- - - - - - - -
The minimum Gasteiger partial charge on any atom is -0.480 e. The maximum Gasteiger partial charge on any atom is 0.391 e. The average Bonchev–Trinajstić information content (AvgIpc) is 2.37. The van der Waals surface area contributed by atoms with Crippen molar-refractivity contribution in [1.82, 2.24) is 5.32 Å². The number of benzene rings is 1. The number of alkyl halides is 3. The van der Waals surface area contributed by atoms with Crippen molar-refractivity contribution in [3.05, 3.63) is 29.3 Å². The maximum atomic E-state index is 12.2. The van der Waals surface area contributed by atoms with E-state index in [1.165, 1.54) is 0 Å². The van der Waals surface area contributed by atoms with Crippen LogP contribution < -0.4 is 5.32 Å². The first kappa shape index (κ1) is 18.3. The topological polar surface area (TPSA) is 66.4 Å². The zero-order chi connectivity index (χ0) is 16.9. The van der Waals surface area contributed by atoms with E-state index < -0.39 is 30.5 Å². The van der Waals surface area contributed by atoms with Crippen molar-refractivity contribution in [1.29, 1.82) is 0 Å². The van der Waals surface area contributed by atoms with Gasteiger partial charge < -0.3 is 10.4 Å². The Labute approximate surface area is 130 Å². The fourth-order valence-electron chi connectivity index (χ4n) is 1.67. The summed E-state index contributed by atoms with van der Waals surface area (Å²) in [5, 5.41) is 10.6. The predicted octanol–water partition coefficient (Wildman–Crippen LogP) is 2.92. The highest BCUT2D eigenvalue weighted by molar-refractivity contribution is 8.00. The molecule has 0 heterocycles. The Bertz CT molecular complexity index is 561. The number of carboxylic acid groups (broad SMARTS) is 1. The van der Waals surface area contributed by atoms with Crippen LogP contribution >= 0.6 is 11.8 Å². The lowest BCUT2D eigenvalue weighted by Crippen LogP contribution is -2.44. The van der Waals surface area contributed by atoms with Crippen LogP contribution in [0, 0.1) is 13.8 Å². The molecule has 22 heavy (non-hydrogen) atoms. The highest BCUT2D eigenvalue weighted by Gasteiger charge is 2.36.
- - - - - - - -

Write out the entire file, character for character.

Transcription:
The minimum Gasteiger partial charge on any atom is -0.480 e. The maximum Gasteiger partial charge on any atom is 0.391 e. The average Bonchev–Trinajstić information content (AvgIpc) is 2.37. The van der Waals surface area contributed by atoms with Crippen molar-refractivity contribution in [1.82, 2.24) is 5.32 Å². The number of benzene rings is 1. The number of alkyl halides is 3. The van der Waals surface area contributed by atoms with Crippen molar-refractivity contribution in [3.05, 3.63) is 29.3 Å². The maximum atomic E-state index is 12.2. The van der Waals surface area contributed by atoms with E-state index in [1.165, 1.54) is 0 Å². The van der Waals surface area contributed by atoms with Crippen LogP contribution < -0.4 is 5.32 Å². The first kappa shape index (κ1) is 18.3. The topological polar surface area (TPSA) is 66.4 Å². The zero-order chi connectivity index (χ0) is 16.9. The van der Waals surface area contributed by atoms with E-state index < -0.39 is 30.5 Å². The van der Waals surface area contributed by atoms with Crippen molar-refractivity contribution in [1.29, 1.82) is 0 Å². The van der Waals surface area contributed by atoms with Gasteiger partial charge < -0.3 is 10.4 Å². The Labute approximate surface area is 130 Å². The fourth-order valence-electron chi connectivity index (χ4n) is 1.67. The summed E-state index contributed by atoms with van der Waals surface area (Å²) in [5, 5.41) is 10.6. The predicted octanol–water partition coefficient (Wildman–Crippen LogP) is 2.92. The highest BCUT2D eigenvalue weighted by molar-refractivity contribution is 8.00. The molecule has 0 heterocycles. The Bertz CT molecular complexity index is 561. The number of carboxylic acid groups (broad SMARTS) is 1. The van der Waals surface area contributed by atoms with Crippen LogP contribution >= 0.6 is 11.8 Å². The lowest BCUT2D eigenvalue weighted by Crippen LogP contribution is -2.44. The van der Waals surface area contributed by atoms with Crippen LogP contribution in [0, 0.1) is 13.8 Å². The molecule has 22 heavy (non-hydrogen) atoms. The highest BCUT2D eigenvalue weighted by Gasteiger charge is 2.36.